Maxwell v. StateAnnotate this Case
443 So. 2d 967 (1983)
Chester MAXWELL, Appellant, v. STATE of Florida, Appellee.
Supreme Court of Florida.
December 15, 1983.
Rehearing Denied February 7, 1984.
*968 R.E. Conner, Plantation, for appellant.
Jim Smith, Atty. Gen. and Andrea T. Mohel, Asst. Atty. Gen., West Palm Beach, for appellee.
This cause is before the Court on appeal from a judgment of conviction of first-degree murder and robbery and a sentence of death. We have jurisdiction. Art. V, § 3(b)(1), Fla. Const.
The appellant, Chester Maxwell, and his co-defendant, Dale Griffin, were found guilty by a jury and convicted of the murder of Donald Klein. The evidence showed that Mr. Klein was playing golf with three friends at the Palmaire Country Club in Pompano Beach, Broward County, when Maxwell and Griffin approached. Griffin grabbed one golfer and held a knife to his throat while appellant pulled out a revolver. The assailants robbed three of the men of their money, the fourth golfer having nothing of value on his person. From Donald Klein appellant took a gold bracelet, a gold chain and some gold pendants. Appellant also demanded Mr. Klein's gold ring. When Klein protested that his wife had given him the ring, appellant shot him in the chest. He died within minutes. Both the heart and the lungs were severely damaged by the bullet, which was a .22 caliber rifle bullet cut off at the nose so it would fit into the pistol's chamber.
One of the victim's golfing companions chose appellant from an identification lineup and at trial testified that he saw appellant shoot Donald Klein.
After the shooting appellant and Griffin ran from the area and that night they departed Broward County on a northbound Greyhound bus. Upon learning this, the Pompano Beach police communicated with the Ocala police, who boarded the bus when it stopped at the Ocala bus station. The Ocala police detained the pair and told them to claim their bags. Appellant and Griffin claimed one bag each, accompanied the officers to police headquarters, and consented to have their bags searched. At the time of their detention and questioning, the two suspects had in their possession the gold items taken from Donald Klein. These items were identified by his widow at the trial.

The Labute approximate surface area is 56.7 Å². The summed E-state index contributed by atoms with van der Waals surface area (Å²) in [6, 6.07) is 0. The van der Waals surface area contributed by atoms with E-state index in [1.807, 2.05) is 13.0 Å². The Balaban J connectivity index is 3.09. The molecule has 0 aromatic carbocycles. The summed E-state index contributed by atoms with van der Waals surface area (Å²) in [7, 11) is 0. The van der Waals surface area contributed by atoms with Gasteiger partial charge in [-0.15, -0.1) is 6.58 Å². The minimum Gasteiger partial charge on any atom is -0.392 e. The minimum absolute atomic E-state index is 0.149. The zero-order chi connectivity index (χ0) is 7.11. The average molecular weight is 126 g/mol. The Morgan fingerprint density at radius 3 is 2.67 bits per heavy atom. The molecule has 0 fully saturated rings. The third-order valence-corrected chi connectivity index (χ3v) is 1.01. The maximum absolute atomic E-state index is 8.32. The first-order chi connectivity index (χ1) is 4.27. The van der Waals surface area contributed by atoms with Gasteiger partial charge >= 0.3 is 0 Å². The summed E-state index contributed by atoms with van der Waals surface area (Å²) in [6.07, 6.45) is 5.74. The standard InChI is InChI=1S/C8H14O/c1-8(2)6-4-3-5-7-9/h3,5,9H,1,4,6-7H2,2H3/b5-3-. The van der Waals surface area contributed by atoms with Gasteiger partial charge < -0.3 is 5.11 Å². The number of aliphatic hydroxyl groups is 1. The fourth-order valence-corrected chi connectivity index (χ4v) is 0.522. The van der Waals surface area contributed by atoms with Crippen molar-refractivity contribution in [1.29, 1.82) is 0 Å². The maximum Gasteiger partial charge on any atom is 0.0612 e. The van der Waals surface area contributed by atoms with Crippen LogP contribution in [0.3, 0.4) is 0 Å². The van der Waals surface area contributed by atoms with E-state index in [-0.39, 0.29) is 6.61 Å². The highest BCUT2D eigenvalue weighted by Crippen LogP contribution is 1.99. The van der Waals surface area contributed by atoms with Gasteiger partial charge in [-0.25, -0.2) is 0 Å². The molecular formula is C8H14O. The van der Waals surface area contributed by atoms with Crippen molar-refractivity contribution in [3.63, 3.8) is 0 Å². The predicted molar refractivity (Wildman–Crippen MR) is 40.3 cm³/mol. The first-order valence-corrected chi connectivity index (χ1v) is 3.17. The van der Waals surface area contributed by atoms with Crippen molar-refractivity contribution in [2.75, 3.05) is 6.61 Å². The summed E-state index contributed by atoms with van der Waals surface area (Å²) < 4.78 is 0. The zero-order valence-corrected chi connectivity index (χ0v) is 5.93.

*969 Suspecting that appellant and Griffin had left possessions on the bus when they were detained for questioning, the Pompano Beach police sought the assistance of the Tallahassee police. When the bus arrived in Tallahassee, police officers arranged to have all the passengers and their luggage removed from the bus. When the bus was emptied, one brown suitcase remained unclaimed. The officers looked inside and found a knife and a .22 caliber pistol. Subsequent examination revealed that the sixchambered pistol contained five .22 caliber rifle bullets with their forward ends cut off.
Prior to trial appellant filed a motion to exclude from evidence the items found in the suitcase recovered in Tallahassee on the ground that its search without a warrant was unconstitutional. The trial court denied the motion on the ground that appellant lacked standing to object to the evidence on constitutional grounds. The jury found appellant and his co-defendant guilty of first-degree murder and three counts of armed robbery. A separate sentencing proceeding was held, and the jury recommended a sentence of death for appellant and a sentence of life imprisonment for co-defendant Griffin. The judge followed both recommendations.[*]
In this appeal, appellant argues that the trial court erred in denying the motion to suppress; in denying the motion to exclude television cameras from court without holding an evidentiary hearing; in excusing for cause a prospective juror who expressed qualms about the death penalty; by not asking the jury foreman whether the sentencing recommendation was concurred in by a majority; in denying a motion to compel the state to disclose the names of the witnesses it planned to present at the sentencing hearing; and in not furnishing defense counsel with the presentence investigation report in time to prepare for rebuttal. Since we find none of these arguments to be substantiated, we affirm appellant's convictions. We have also reviewed the sentence of death and find it to be appropriate.
Appellant argues that the search, without a warrant, of the suitcase taken from the Greyhound bus in Tallahassee violated his right to be free from unreasonable searches and seizures under the Fourth Amendment and that therefore the articles seized from within the suitcase should have been excluded from evidence. The evidence showed, however, that when appellant and Griffin were detained for questioning in Ocala they each claimed one suitcase but they left the third suitcase on the bus. Thus they abandoned all possessory interests and expectations of privacy in the suitcase. The subsequent recovery and examination of the suitcase by law enforcement authorities was therefore not a search within the meaning of the Fourth Amendment. The retrieval and retention of the suitcase therefore could not have violated the constitutional right of appellant to be free in his person, home, papers and effects from unreasonable searches and seizures. See United States v. Jackson, 544 F.2d 407 (9th Cir.1976); United States v. Colbert, 474 F.2d 174 (5th Cir.1973) (en banc); State v. Oliver, 368 So. 2d 1331 (Fla. 3d DCA 1979), cert. dismissed, 383 So. 2d 1200 (Fla. 1980); Riley v. State, 266 So. 2d 173 (Fla. 4th DCA 1972).